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11-12-2009, 04:24 PM   #1
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Sigma 30mm F1.4 reflections - happen on all F1.4 lenses wide open?

Hi,

This feels like a total newb question, but then again I owe everything I know about photog from this forum so no need to be bashful.

I bought the Sigma 30mm f1.4 mostly to shoot low light shots (duh) including friends in pubs. I've noticed that in lots of shots, the brighter lights will be reflected in a green/orange glow upside down on the opposite side of the frame.

For example - took a few shots of my friend at the fantastic Gordon's Wine Bar in London. The room is extremely dark and lit only by candle light - so I was shooting the lens wide open at f1.4. Composition included my friend sitting at the table with a candle slightly in front of her to the right side. In every shot, there was a green mirror image of the candle flame on the left portion of the frame.

This was even worse when I shot a neon sign on top of a building, taken from a good 200 yards away from the opposite end of the plaza. You could actually see the entire sign, letters and all, upside down in a green/orange glow superimposed over the bottom part of the building.

Is this a normal issue with super fast lenses wide open? If so, what can I do to avoid or minimize this effect without removing the candle? Or does my Sigma have issues (still under warranty so I can send back)?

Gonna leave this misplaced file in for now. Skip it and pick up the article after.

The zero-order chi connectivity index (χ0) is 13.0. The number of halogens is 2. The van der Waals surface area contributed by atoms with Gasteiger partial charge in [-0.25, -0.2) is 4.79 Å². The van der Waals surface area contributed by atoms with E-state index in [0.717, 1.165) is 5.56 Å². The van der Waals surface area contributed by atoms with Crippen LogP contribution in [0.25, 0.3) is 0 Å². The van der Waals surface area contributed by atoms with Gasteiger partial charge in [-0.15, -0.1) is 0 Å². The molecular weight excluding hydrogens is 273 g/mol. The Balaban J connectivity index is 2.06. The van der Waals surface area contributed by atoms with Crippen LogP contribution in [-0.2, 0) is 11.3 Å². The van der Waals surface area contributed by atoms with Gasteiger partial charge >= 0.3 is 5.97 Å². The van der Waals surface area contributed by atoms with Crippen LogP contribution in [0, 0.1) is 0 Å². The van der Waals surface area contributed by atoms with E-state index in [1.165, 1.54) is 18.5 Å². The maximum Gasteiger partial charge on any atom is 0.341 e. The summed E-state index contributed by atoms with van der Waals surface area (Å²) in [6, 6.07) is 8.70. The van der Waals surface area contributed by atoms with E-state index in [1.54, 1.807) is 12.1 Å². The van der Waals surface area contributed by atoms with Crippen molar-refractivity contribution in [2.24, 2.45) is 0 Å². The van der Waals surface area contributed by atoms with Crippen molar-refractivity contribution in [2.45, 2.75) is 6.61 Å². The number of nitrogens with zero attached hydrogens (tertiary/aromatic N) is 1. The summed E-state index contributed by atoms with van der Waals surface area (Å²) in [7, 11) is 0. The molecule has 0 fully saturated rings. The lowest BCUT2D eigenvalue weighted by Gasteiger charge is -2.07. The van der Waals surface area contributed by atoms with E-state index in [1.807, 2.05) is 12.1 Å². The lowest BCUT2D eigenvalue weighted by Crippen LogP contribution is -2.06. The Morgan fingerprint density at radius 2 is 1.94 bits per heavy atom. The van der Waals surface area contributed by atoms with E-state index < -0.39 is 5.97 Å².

Cheers,
Mugs

11-12-2009, 05:06 PM   #2
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Do you use a hood when shooting?
11-12-2009, 05:10 PM   #3
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This sounds like reflection from filters.... Do you use any filter?
I know I will get these type of reflection if I used a cheap filter. Problem solved by using high grade Pro-1 Digital filter.
11-12-2009, 06:04 PM   #4
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Definitely sounds like a filter issue. I've seen these on FA 50 when using a cheap filter. Went away when I took it off. It is a flare issue, but the sort that using a hood doesn't seem to help very much.

11-12-2009, 06:07 PM   #5
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If you are using a filter on the lens remove it and see if that helps. If you aren't, then it is just Sigma's kinda crappy anti reflective coatings.
11-12-2009, 09:09 PM   #6
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I have the Sigma 30 and I haven't noticed this at all with the lens. I would agree with the others that this sounds like a filter issue (of which I don't use). Incidentally, I always use hoods to (not that this would matter in this case).

c[_]
11-13-2009, 02:59 AM   #7
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Thanks friends. That makes me feel much better. Yes, it's a lower grade Hoya filter that the seller threw in for free, and it doesn't feel like the glass in the filter is set properly. It sort of "chatters" a little if you tap it, making me think its just plain defective. Classic case of getting what I paid for .

I have a Hoya Pro1 Digital on my 12-24 and loving that combo. Stick with the Hoya or is there anything else I should be looking for?
11-13-2009, 03:15 AM   #8
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What about using NO filters at all? I refuse to use filters because I don't want to have more glass in front of my precious glass. If you use filters for protection then I'd like to suggest you to use a hood all of the time. The chances of damaging the front lens are extremely dim; a cracked filter will do more harm to the lens than a cracked hood...

Filters are the biggest scam in the history of mankind!

11-13-2009, 03:47 AM   #9